What is Your Philosophy of Assessment?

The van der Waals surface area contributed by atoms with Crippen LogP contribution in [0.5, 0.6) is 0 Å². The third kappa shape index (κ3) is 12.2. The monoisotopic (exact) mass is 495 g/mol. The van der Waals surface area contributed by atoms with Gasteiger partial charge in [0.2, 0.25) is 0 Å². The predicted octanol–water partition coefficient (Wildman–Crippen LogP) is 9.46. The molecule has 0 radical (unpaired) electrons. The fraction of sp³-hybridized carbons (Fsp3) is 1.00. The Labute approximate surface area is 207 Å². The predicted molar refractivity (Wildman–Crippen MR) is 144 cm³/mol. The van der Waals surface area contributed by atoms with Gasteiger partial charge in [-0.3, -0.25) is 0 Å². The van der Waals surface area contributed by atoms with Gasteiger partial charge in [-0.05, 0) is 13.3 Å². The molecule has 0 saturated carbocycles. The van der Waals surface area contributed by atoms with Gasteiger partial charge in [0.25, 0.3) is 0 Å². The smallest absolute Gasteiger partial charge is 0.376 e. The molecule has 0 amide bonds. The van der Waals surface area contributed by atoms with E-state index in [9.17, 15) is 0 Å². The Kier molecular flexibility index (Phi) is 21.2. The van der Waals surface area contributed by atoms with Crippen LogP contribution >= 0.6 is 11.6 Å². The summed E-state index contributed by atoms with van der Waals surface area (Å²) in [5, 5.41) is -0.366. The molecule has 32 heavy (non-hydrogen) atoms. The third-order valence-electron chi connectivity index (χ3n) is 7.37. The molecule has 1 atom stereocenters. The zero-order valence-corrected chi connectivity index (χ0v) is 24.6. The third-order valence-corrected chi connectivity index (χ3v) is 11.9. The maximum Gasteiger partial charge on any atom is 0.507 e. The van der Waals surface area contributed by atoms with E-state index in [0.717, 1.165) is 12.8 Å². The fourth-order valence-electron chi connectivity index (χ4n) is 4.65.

One area of consistent disconnect between faculty, staff, and others involved in assessment of student learning is agreement on what assessment is and isn’t, along with agreement on the value, worth, and purpose for engaging in assessment of student learning in the first place. In part, this is due to conversations on assessment beginning with a focus on the doing of assessment as opposed to why we do assessment. It is also due to disciplinary differences and philosophical stances on assessment –the underlying mental models if you will –that drive decisions around assessment processes and practices (Jankowski, 2017). Without clarity on the philosophy behind assessment, faculty and staff can talk past each other, misunderstand one another, and/or reinforce or obfuscate assessment culture. Explore your own perceptions and philosophical approaches regarding the purpose and value of assessment. The purpose of this activity is two–fold. The first is to help uncover underlying tendencies towards different philosophies of assessment based on assessment–related beliefs. The second purpose is for assessment professionals to be better prepared and informed on how to engage in conversations about student learning with people from different philosophical positions and viewpoints such that they do not talk past each other. Knowing the philosophical stances of people, disciplines, units or departments on assessment can help improve communication and lower misunderstanding. For example, one would not be overly successful talking to a person about teaching and learning who believes assessment to be about compliance. The four philosophies are:▪Teaching and Learning:Assessment is viewed as part of pedagogy and student learning, driven by faculty questions about their classroom and programmatic practices in ways that guide future developments in both teaching and learning. The purpose of assessment is formative, and to enhance faculty teaching and